Disclosure

Disclosure is a key factor in any separation where a complete financial statement must be prepared. The financial statement is a prescribed form that must be completed whether the goal is a negotiated settlement or court application.

The process of separation and divorce will be speedier and less expensive if a full financial statement with supporting documents is prepared at the start of an action. Full financial disclosure also enhances your credibility and results in fewer questions throughout the process.

Your disclosure will include such information as:

  • Your current income
  • Attachments of income tax returns and notices of assessments for the past three years
  • Bank account numbers and records
  • Credit card numbers and statements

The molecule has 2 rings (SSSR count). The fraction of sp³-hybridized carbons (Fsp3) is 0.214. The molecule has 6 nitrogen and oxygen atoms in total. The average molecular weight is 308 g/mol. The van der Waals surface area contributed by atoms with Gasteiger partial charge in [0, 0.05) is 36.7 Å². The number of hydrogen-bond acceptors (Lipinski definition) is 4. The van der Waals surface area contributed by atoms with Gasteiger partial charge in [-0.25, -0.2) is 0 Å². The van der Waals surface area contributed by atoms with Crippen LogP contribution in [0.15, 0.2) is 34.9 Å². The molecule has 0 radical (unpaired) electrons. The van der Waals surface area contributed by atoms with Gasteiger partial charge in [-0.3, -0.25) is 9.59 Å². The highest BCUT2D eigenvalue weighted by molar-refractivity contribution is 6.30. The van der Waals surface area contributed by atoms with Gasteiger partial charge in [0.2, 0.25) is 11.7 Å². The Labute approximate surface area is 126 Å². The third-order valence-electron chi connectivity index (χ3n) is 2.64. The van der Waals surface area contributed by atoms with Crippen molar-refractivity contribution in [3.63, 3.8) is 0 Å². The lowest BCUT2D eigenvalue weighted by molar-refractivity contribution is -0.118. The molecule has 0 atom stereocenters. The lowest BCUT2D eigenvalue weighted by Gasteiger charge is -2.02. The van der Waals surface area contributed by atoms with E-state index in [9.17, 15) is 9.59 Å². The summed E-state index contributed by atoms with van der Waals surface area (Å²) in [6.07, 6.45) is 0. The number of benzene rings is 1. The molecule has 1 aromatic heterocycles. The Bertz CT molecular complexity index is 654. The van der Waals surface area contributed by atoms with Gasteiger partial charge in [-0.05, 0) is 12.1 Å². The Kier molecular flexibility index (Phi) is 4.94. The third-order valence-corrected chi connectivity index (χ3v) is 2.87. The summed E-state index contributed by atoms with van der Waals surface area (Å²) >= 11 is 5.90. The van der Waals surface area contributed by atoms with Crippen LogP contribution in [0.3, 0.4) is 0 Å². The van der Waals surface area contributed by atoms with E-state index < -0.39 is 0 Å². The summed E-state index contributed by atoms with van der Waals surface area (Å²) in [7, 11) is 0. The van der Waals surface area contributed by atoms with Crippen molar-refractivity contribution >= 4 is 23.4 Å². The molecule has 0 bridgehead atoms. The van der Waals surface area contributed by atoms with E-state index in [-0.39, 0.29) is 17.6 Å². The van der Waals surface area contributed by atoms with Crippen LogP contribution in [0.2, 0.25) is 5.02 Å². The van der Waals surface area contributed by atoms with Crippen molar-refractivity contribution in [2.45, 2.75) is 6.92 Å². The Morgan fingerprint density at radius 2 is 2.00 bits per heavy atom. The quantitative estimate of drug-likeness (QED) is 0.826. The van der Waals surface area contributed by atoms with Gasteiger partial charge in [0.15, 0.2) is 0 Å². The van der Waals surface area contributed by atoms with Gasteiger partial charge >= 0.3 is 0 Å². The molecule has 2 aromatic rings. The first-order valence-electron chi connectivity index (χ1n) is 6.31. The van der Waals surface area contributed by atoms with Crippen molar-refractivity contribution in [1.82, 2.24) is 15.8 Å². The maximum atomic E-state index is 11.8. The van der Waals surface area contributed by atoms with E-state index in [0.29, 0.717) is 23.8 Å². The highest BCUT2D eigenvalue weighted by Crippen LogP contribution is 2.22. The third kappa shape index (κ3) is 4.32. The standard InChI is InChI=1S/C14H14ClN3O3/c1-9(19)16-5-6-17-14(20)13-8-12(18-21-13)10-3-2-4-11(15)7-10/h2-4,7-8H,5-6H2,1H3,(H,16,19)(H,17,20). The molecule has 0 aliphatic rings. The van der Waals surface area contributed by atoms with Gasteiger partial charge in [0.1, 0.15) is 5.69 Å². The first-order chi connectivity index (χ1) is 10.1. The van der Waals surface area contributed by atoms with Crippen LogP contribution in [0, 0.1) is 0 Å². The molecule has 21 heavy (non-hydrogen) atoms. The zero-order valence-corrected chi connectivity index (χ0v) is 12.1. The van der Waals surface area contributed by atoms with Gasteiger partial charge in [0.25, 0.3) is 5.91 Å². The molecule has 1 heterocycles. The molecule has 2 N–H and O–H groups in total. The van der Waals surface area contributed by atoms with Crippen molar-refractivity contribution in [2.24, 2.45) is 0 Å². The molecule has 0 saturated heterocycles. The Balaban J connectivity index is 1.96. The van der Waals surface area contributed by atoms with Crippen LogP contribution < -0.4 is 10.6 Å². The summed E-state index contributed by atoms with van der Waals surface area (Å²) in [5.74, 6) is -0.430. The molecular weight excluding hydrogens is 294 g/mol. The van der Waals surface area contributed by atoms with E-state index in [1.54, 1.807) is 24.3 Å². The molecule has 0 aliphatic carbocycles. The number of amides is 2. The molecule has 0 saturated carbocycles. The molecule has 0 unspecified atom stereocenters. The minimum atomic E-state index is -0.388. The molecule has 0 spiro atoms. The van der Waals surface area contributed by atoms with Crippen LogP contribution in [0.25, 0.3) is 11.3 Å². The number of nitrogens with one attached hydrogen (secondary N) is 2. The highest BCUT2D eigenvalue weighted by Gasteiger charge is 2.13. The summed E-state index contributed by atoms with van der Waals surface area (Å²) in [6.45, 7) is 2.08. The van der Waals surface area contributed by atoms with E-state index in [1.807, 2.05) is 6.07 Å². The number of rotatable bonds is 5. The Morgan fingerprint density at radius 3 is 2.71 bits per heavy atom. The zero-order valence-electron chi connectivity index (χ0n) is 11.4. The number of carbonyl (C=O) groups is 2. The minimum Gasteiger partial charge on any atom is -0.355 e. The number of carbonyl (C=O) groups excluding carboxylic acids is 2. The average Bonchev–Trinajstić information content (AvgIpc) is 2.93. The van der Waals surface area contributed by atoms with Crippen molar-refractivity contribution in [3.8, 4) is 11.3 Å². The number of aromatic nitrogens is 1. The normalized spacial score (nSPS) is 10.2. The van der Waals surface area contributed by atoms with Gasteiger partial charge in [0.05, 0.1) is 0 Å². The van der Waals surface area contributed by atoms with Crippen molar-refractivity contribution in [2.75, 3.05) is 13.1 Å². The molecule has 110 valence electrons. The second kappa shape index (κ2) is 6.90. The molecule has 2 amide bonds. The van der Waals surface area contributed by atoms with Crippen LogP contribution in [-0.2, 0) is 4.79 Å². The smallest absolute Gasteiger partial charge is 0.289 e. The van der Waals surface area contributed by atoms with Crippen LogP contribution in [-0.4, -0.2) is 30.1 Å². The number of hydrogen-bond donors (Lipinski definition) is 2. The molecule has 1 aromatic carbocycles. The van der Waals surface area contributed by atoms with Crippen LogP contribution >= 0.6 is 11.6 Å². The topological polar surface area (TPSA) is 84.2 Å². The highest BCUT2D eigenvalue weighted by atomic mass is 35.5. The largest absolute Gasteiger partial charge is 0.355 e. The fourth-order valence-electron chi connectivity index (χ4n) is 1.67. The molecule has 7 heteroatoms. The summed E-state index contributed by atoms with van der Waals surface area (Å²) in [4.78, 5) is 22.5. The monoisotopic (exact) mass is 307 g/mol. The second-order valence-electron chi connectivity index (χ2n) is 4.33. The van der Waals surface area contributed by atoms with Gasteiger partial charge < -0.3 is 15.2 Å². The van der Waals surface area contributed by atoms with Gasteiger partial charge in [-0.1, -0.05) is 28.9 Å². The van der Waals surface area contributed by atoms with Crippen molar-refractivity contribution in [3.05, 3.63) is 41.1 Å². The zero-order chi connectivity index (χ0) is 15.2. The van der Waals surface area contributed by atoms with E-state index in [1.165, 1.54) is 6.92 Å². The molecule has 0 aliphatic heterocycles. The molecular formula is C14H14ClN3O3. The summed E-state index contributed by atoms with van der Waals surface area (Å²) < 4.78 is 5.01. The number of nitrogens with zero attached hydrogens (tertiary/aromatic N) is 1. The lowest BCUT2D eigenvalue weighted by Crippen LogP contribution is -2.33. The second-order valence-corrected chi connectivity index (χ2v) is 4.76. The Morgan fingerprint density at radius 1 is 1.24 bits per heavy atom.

• Details of life insurance policies
  • Receipts for expenses

 

You may also be required to obtain real estate valuations for all properties.

If you run a business, it is likely that business financial statements, bank and credit card statements, general ledgers, and other documents will need to be produced. It may be beneficial to hire a professional business valuator to assess the value of your business. If your partner owns a business, a business valuator hired on your behalf may be helpful to test the value placed on a business by your partner’s business valuator.

In most situations, the assets and debts at the date of marriage, the date of separation (referred to as the valuation date), and the date of the statement must be shown. Normally, all available statements and records to support these figures are attached to the financial statement when it is prepared

You should start collecting these documents now. Andrea Van De Velde, our law clerk, can provide assistance on how best to do this while Jacqueline will provide a thorough review before your financial statement is finalized.